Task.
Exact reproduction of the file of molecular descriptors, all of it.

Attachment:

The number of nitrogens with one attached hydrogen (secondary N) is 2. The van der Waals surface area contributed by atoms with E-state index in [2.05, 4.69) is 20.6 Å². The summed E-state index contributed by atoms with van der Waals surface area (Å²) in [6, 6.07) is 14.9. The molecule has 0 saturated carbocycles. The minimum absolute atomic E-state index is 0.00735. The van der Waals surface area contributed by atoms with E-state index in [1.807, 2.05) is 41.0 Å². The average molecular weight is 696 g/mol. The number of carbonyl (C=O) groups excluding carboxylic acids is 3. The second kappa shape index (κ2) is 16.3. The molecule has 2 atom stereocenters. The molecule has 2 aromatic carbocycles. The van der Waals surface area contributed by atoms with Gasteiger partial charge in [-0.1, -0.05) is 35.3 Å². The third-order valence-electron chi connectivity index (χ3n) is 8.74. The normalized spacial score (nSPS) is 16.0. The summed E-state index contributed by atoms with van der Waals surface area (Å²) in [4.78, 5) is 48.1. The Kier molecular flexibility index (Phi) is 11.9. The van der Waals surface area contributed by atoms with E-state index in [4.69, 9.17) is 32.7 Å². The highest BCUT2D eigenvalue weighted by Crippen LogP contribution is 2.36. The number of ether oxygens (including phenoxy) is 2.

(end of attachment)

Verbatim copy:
The number of nitrogens with one attached hydrogen (secondary N) is 2. The van der Waals surface area contributed by atoms with E-state index in [2.05, 4.69) is 20.6 Å². The summed E-state index contributed by atoms with van der Waals surface area (Å²) in [6, 6.07) is 14.9. The molecule has 0 saturated carbocycles. The minimum absolute atomic E-state index is 0.00735. The van der Waals surface area contributed by atoms with E-state index in [1.807, 2.05) is 41.0 Å². The average molecular weight is 696 g/mol. The number of carbonyl (C=O) groups excluding carboxylic acids is 3. The second kappa shape index (κ2) is 16.3. The molecule has 2 atom stereocenters. The molecule has 2 aromatic carbocycles. The van der Waals surface area contributed by atoms with Gasteiger partial charge in [-0.1, -0.05) is 35.3 Å². The third-order valence-electron chi connectivity index (χ3n) is 8.74. The normalized spacial score (nSPS) is 16.0. The summed E-state index contributed by atoms with van der Waals surface area (Å²) in [4.78, 5) is 48.1. The Kier molecular flexibility index (Phi) is 11.9. The van der Waals surface area contributed by atoms with E-state index in [4.69, 9.17) is 32.7 Å². The highest BCUT2D eigenvalue weighted by Crippen LogP contribution is 2.36. The number of ether oxygens (including phenoxy) is 2.